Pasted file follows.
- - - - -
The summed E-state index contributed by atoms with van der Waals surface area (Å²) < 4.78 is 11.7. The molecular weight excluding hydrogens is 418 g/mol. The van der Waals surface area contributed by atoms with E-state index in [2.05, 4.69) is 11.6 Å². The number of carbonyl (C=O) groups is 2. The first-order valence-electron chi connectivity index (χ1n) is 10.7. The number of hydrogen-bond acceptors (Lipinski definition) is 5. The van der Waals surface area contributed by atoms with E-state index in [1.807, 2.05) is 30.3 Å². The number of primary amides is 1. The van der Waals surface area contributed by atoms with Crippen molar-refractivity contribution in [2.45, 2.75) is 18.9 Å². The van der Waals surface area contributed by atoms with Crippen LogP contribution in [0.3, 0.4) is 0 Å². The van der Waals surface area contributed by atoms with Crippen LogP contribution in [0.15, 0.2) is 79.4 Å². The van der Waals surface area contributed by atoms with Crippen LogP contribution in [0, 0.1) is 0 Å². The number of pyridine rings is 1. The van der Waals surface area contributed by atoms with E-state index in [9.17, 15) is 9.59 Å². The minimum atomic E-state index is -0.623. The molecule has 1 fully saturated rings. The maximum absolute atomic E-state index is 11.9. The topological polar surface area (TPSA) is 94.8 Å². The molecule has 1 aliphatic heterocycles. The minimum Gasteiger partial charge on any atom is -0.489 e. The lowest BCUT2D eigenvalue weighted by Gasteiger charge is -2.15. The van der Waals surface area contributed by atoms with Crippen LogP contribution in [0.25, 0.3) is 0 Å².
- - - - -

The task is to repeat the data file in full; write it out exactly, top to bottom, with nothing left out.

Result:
The summed E-state index contributed by atoms with van der Waals surface area (Å²) < 4.78 is 11.7. The molecular weight excluding hydrogens is 418 g/mol. The van der Waals surface area contributed by atoms with E-state index in [2.05, 4.69) is 11.6 Å². The number of carbonyl (C=O) groups is 2. The first-order valence-electron chi connectivity index (χ1n) is 10.7. The number of hydrogen-bond acceptors (Lipinski definition) is 5. The van der Waals surface area contributed by atoms with E-state index in [1.807, 2.05) is 30.3 Å². The number of primary amides is 1. The van der Waals surface area contributed by atoms with Crippen molar-refractivity contribution in [2.45, 2.75) is 18.9 Å². The van der Waals surface area contributed by atoms with Crippen LogP contribution in [0.3, 0.4) is 0 Å². The van der Waals surface area contributed by atoms with Crippen LogP contribution in [0.15, 0.2) is 79.4 Å². The van der Waals surface area contributed by atoms with Crippen LogP contribution in [0, 0.1) is 0 Å². The number of pyridine rings is 1. The van der Waals surface area contributed by atoms with E-state index in [9.17, 15) is 9.59 Å². The minimum atomic E-state index is -0.623. The molecule has 1 fully saturated rings. The maximum absolute atomic E-state index is 11.9. The topological polar surface area (TPSA) is 94.8 Å². The molecule has 1 aliphatic heterocycles. The minimum Gasteiger partial charge on any atom is -0.489 e. The lowest BCUT2D eigenvalue weighted by Gasteiger charge is -2.15. The van der Waals surface area contributed by atoms with Crippen LogP contribution in [0.25, 0.3) is 0 Å².